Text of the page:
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Prayers of Love and Faith commended, despite final HTB plea

14 December 2023

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THE House of Bishops’ decision to commend the prayers of blessing for same-sex couples was made despite a last-minute plea from leaders in the HTB network. Inclusive groups are urging churches to use the prayers this Sunday.

A group calling itself “the Alliance”, which comprises the current and former vicars of Holy Trinity, Brompton (HTB), the Revd Archie Coates and the Revd Nicky Gumbel, along with 23 other figures in the C of E, wrote to the Bishops on Monday, the day before the meeting at which agreement was reached to commend the prayers (News, 12 December).

The letter says: “It is not too late to delay the commending of the Prayers of Love and Faith until the complete package of the Prayers, the full Pastoral Guidance and the Pastoral Reassurance are all presented to Synod.”

The Bishops are also urged to provide “formal legal structural provision” for those who object to the introduction of the prayers. Such a settlement “will enable those who feel compelled to pursue changes to doctrine and practice to be able to minister freely without their actions causing growing schism in the Church of England”, the group writes.

They add that structural changes “will allow those of us who hold on to the received Anglican heritage to have oversight, training, licensing and appointments that are aligned with current doctrine and practice”.

The group asserts that the Prayers of Love and Faith (PLF) are “a departure from the doctrine to which the Church of England has always held fast”, and seems to raise the spectre of legal action: a recurring theme in previous letters from the same core group (News, 5 July; News, 1 September).

“If continued, the present path is a risk-laden one, both for clergy and for bishops, because it vitiates the oaths of canonical obedience which includes the words ‘in all things lawful and honest’,” the most recent letter warns.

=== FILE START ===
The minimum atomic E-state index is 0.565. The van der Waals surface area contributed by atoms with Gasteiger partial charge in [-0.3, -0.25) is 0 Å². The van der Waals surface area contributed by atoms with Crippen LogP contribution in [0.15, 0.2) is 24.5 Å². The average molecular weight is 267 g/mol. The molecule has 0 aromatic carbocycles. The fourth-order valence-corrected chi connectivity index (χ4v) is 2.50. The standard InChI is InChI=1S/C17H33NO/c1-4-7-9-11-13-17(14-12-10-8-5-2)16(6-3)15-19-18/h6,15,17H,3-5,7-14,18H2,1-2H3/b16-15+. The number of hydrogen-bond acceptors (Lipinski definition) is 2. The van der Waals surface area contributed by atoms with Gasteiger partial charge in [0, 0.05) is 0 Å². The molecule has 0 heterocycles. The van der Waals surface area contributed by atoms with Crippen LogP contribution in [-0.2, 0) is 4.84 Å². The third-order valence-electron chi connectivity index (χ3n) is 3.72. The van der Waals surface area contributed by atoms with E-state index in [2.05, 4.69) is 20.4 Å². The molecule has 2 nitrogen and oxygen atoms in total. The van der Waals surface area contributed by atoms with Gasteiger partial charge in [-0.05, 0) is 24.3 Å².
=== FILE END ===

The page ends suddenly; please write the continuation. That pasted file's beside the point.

Catholic as well as conservative Evangelical traditions in the Church are represented among the membership of the Alliance. The director of Forward in Faith, Tom Middleton, and the chair of the Catholic Group in the General Synod, the Revd Adam Gaunt, are both among the signatories.

Along with Mr Coates and Mr Gumbel, the letter was signed by the chief executive of the HTB-linked church-planting organisation Church Revitalisation Trust (CRT), the Revd Sarah Jackson.

An independent review of the C of E’s Strategic Development Funding notes that 14 per cent of all funds had gone to projects exclusively run by CRT, and a further 29 per cent to projects in which CRT was involved along with churches from other traditions.

Other signatories to the letter include the leader of New Wine, the Revd Dr Rich Johnson; the director of the Church Society, the Revd Dr Lee Gatiss; and the president of the Church of England Evangelical Council, the Rt Revd Julian Henderson, the former Bishop of Blackburn.

After the November vote in the General Synod made the commendation of the prayers a near certainty, it was announced that Bishop Henderson would be involved in offering alternative episcopal oversight for parishes that were unable to accept oversight from a bishop who had supported the introduction of the prayers (News, 18 November).

Although previous letters from the same signatories have referred to the grouping as “an alliance”, this is the first letter that uses the term as an official name, and suggests that it is expanding.

“There are also a growing number of parishes and clergy that wish to come under our umbrella of partners whilst not being linked to any of the main networks that are represented by the Alliance,” the letter states.